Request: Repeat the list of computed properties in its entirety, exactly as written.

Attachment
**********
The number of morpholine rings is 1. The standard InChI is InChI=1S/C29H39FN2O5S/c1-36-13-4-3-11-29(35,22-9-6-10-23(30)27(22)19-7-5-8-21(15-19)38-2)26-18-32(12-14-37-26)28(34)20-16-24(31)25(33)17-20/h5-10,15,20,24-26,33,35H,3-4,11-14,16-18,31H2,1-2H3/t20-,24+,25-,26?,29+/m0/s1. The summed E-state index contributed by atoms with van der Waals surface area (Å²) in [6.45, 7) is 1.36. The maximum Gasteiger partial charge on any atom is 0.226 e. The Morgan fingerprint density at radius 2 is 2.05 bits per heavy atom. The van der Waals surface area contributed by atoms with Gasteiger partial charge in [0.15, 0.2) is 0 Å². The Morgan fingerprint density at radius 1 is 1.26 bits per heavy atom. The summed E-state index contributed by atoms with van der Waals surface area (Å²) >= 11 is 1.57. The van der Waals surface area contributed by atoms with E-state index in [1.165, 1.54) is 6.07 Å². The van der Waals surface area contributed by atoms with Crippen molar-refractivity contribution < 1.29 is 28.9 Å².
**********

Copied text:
The number of morpholine rings is 1. The standard InChI is InChI=1S/C29H39FN2O5S/c1-36-13-4-3-11-29(35,22-9-6-10-23(30)27(22)19-7-5-8-21(15-19)38-2)26-18-32(12-14-37-26)28(34)20-16-24(31)25(33)17-20/h5-10,15,20,24-26,33,35H,3-4,11-14,16-18,31H2,1-2H3/t20-,24+,25-,26?,29+/m0/s1. The summed E-state index contributed by atoms with van der Waals surface area (Å²) in [6.45, 7) is 1.36. The maximum Gasteiger partial charge on any atom is 0.226 e. The Morgan fingerprint density at radius 2 is 2.05 bits per heavy atom. The van der Waals surface area contributed by atoms with Gasteiger partial charge in [0.15, 0.2) is 0 Å². The Morgan fingerprint density at radius 1 is 1.26 bits per heavy atom. The summed E-state index contributed by atoms with van der Waals surface area (Å²) >= 11 is 1.57. The van der Waals surface area contributed by atoms with E-state index in [1.165, 1.54) is 6.07 Å². The van der Waals surface area contributed by atoms with Crippen molar-refractivity contribution < 1.29 is 28.9 Å².